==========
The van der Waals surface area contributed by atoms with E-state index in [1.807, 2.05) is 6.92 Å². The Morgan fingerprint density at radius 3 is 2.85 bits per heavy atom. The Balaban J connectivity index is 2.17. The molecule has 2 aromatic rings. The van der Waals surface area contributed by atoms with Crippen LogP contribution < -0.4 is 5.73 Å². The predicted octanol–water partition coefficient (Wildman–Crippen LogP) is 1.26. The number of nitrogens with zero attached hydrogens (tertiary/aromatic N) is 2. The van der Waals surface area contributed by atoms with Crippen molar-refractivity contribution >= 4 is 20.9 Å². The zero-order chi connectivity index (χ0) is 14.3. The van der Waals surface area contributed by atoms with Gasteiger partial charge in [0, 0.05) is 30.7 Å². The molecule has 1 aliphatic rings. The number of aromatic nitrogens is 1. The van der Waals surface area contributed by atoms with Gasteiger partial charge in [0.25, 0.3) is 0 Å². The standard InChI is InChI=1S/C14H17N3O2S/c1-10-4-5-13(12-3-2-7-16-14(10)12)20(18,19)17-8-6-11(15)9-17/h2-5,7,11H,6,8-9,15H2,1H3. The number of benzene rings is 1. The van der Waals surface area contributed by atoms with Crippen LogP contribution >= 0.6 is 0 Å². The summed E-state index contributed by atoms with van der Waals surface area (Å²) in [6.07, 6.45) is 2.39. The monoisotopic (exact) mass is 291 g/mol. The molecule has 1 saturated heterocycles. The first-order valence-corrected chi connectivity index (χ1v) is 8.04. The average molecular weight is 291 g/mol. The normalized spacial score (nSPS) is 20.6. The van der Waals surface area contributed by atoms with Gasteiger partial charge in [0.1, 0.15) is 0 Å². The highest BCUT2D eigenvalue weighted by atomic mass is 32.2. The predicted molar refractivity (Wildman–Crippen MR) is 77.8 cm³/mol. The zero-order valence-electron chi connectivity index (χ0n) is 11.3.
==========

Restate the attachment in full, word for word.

The van der Waals surface area contributed by atoms with E-state index in [1.807, 2.05) is 6.92 Å². The Morgan fingerprint density at radius 3 is 2.85 bits per heavy atom. The Balaban J connectivity index is 2.17. The molecule has 2 aromatic rings. The van der Waals surface area contributed by atoms with Crippen LogP contribution < -0.4 is 5.73 Å². The predicted octanol–water partition coefficient (Wildman–Crippen LogP) is 1.26. The number of nitrogens with zero attached hydrogens (tertiary/aromatic N) is 2. The van der Waals surface area contributed by atoms with Crippen molar-refractivity contribution >= 4 is 20.9 Å². The zero-order chi connectivity index (χ0) is 14.3. The van der Waals surface area contributed by atoms with Gasteiger partial charge in [0, 0.05) is 30.7 Å². The molecule has 1 aliphatic rings. The number of aromatic nitrogens is 1. The van der Waals surface area contributed by atoms with Gasteiger partial charge in [0.25, 0.3) is 0 Å². The standard InChI is InChI=1S/C14H17N3O2S/c1-10-4-5-13(12-3-2-7-16-14(10)12)20(18,19)17-8-6-11(15)9-17/h2-5,7,11H,6,8-9,15H2,1H3. The number of benzene rings is 1. The van der Waals surface area contributed by atoms with Crippen LogP contribution >= 0.6 is 0 Å². The summed E-state index contributed by atoms with van der Waals surface area (Å²) in [6.07, 6.45) is 2.39. The monoisotopic (exact) mass is 291 g/mol. The molecule has 1 saturated heterocycles. The first-order valence-corrected chi connectivity index (χ1v) is 8.04. The average molecular weight is 291 g/mol. The normalized spacial score (nSPS) is 20.6. The van der Waals surface area contributed by atoms with Gasteiger partial charge in [0.1, 0.15) is 0 Å². The highest BCUT2D eigenvalue weighted by atomic mass is 32.2. The predicted molar refractivity (Wildman–Crippen MR) is 77.8 cm³/mol. The zero-order valence-electron chi connectivity index (χ0n) is 11.3.